A small heron, adults dark blue-gray with purple-maroon neck, immatures are unique among all herons in that they are white. Prefers to feed in fresh water and edges of grassy pools. Eats fish, frogs, lizards, snakes, turtles, shrimp and crabs. When water disappears they will eat grasshoppers, crickets, beetles, and other insects of the grasslands. Flight is graceful and strong, wing strokes quicker than that of larger herons.Flies with head drawn in on shoulders.
If you love to walk, geo-cache, hike, swim, canoe, camp, bike, view a gorgeous sunset, take photos, horseback ride, or bird watch, then a visit to Jonathan Dickinson State Park should be on your agenda.
The other day while walking along the banks of the Loxahatchee River we heard music; finally figured out it was coming from one of the many pavilions the park has. A man was playing his fiddle and he was really good. We sat on a park bench and listened to him play for a little while.
Another day there were a group of people with their easels, painting beautiful images on canvas. So just not the typical activities within the park, but some unique ones as well.
Located in south Florida, north of West Palm Beach, it is a great place to spend a couple of weeks. Howard and I have camped at this Florida state park during the winter for many years and we truly enjoy each visit.
To see some photos of the park and investigate what other activities Jonathan has to offer, go to the link below.
The dock area, located on the Loxahatchee River, where you can swim, launch/rent a kayak, paddle board and canoe or take a tour of the river with a professional guide. During your river experience you will see gorgeous scenery, historical landmarks, alligators, manatees, herons, osprey, bald eagles and other wildlife.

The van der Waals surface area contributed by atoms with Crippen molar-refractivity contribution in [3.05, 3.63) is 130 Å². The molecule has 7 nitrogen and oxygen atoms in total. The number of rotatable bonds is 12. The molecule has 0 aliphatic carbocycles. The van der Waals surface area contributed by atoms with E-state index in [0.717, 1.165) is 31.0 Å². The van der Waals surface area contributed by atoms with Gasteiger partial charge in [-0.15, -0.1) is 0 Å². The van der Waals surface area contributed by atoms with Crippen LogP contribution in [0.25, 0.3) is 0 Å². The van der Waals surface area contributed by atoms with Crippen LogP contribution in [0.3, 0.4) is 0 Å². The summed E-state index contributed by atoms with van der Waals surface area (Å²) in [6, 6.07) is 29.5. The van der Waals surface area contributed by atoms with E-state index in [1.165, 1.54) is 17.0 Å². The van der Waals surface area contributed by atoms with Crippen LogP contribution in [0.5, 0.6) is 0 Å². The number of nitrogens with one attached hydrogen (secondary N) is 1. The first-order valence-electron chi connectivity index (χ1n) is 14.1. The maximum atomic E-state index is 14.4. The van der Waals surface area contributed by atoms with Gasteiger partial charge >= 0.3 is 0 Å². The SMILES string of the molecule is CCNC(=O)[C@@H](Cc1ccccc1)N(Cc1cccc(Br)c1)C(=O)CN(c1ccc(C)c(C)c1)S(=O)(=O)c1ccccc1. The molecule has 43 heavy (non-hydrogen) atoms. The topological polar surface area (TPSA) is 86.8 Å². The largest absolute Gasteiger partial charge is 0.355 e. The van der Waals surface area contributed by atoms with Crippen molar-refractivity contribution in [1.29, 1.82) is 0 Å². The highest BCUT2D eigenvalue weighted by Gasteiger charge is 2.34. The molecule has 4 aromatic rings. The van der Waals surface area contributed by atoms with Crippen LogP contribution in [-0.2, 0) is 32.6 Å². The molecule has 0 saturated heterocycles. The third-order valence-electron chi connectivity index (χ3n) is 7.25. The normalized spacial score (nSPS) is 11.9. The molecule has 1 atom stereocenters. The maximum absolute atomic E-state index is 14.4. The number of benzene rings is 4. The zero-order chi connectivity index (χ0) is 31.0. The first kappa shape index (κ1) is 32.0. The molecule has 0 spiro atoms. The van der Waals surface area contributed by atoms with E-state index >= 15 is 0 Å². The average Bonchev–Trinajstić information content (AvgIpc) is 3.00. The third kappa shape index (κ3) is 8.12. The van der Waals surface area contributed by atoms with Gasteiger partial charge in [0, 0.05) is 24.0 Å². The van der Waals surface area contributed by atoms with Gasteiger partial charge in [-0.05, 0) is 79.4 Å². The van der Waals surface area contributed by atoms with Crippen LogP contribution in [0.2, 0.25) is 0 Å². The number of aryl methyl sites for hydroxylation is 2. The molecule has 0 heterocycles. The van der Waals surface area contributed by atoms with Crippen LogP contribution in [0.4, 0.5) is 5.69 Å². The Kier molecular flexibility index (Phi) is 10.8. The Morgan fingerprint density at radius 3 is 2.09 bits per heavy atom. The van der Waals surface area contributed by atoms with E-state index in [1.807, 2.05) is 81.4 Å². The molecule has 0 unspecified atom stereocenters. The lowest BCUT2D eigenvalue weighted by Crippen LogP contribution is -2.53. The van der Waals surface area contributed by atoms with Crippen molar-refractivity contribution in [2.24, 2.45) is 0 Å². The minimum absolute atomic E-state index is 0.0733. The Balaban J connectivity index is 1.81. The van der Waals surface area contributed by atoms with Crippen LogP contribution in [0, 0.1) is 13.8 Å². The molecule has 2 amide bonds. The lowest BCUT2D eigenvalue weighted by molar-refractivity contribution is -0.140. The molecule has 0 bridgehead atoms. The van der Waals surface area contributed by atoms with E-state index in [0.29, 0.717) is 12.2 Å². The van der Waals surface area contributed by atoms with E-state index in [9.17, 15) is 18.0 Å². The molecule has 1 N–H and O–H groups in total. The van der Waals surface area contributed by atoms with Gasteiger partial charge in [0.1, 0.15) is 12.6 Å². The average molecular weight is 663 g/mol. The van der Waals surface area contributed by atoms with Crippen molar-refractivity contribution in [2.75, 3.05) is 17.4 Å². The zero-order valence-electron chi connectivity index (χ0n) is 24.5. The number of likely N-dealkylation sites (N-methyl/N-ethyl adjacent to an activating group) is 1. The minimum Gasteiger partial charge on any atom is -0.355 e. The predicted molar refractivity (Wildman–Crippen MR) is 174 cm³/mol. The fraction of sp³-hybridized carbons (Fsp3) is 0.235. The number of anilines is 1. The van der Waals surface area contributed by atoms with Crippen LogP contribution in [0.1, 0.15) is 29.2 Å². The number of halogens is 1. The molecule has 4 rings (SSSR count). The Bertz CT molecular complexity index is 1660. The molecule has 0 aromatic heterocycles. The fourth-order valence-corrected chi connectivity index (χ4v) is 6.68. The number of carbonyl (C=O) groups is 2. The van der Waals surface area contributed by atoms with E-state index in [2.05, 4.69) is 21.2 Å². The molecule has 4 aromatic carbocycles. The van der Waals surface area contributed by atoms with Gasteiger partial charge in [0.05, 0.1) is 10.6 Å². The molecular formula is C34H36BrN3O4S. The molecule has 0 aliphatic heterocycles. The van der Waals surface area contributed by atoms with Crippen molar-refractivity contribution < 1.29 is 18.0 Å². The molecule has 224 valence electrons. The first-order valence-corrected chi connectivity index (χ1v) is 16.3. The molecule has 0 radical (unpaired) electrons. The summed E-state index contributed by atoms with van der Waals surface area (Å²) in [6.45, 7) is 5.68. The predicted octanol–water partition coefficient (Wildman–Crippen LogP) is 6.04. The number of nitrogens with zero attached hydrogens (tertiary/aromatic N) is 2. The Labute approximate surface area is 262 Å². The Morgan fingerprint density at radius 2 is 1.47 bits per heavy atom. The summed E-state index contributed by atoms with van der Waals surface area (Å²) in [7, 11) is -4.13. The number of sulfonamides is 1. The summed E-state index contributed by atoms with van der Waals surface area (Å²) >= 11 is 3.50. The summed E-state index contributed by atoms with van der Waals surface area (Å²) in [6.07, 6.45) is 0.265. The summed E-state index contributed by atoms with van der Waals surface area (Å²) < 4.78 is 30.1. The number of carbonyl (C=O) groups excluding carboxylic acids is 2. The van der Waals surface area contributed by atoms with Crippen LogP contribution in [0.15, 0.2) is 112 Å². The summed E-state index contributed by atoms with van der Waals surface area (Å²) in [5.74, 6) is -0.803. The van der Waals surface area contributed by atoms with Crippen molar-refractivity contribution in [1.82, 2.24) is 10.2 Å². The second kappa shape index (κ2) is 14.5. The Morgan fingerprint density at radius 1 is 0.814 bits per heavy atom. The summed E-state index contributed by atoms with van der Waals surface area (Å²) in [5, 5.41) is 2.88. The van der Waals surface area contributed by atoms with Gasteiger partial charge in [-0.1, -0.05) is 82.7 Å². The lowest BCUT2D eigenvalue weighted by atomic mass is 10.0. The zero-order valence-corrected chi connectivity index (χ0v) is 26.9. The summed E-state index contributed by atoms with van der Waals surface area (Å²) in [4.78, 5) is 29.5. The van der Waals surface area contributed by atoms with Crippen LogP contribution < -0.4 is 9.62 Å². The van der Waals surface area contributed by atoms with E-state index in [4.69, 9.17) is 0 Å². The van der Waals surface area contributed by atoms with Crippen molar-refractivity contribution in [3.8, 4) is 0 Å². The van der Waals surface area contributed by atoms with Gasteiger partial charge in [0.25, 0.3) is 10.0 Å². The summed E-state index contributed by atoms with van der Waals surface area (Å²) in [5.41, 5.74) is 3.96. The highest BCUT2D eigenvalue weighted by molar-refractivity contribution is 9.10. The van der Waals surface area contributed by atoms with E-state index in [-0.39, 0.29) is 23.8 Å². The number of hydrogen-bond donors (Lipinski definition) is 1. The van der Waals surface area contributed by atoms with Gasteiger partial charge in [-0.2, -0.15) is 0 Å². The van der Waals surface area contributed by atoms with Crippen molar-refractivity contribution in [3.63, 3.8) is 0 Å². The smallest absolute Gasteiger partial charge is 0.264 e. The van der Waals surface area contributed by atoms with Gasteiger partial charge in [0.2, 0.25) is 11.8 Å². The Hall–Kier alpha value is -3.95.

Guided Tour Boat
A charming swimming hole
Birding opportunities are plentiful…
No sunset photo this evening, it is raining. Until next time!
At the end of this road sits a picnic table. Over the last few years while visiting JDSP, it has been a destination at the end of the day. This picnic table is old, weathered and scarred.
On many occasions we have enjoyed sitting at this table absorbing the beauty of our surrounding. Other times we have shared pleasant conversation or sat in silence awed by the fact that we were, well, just sitting here.
The girls know, when we reach the picnic table to jump up on its top. They will sometimes lay down, themselves enjoying the peacefulness of the area. Other times they are on alert, looking for some small critter they hear, that we don’t, rustling around in the Palmettos.
This year I noticed an addition; a brand new picnic table. I don’t like it for some reason; it is a replacement? I have to wonder what will happen to “our” old, weather and scarred table where we have created fond memories of being together.
I hope this old, weathered and scarred picnic table continues to sit right where it is; this table is one of my favorite places to reflect at the end of the day, and to view amazing sunsets. The new picnic table belongs to others, not us. It simply wouldn’t be the same.
I took these photos on December 15, 2015, standing on top of “my” table.
This beautiful Sandhill Crane pair are hanging out in Jonathan Dickinson State Park. They graze in the grassy areas near the Loxahatchee River. I was lucky to photograph them just after days of heavy rain, which created pools of water.
I hope you enjoy my photos; I sure enjoyed taking them.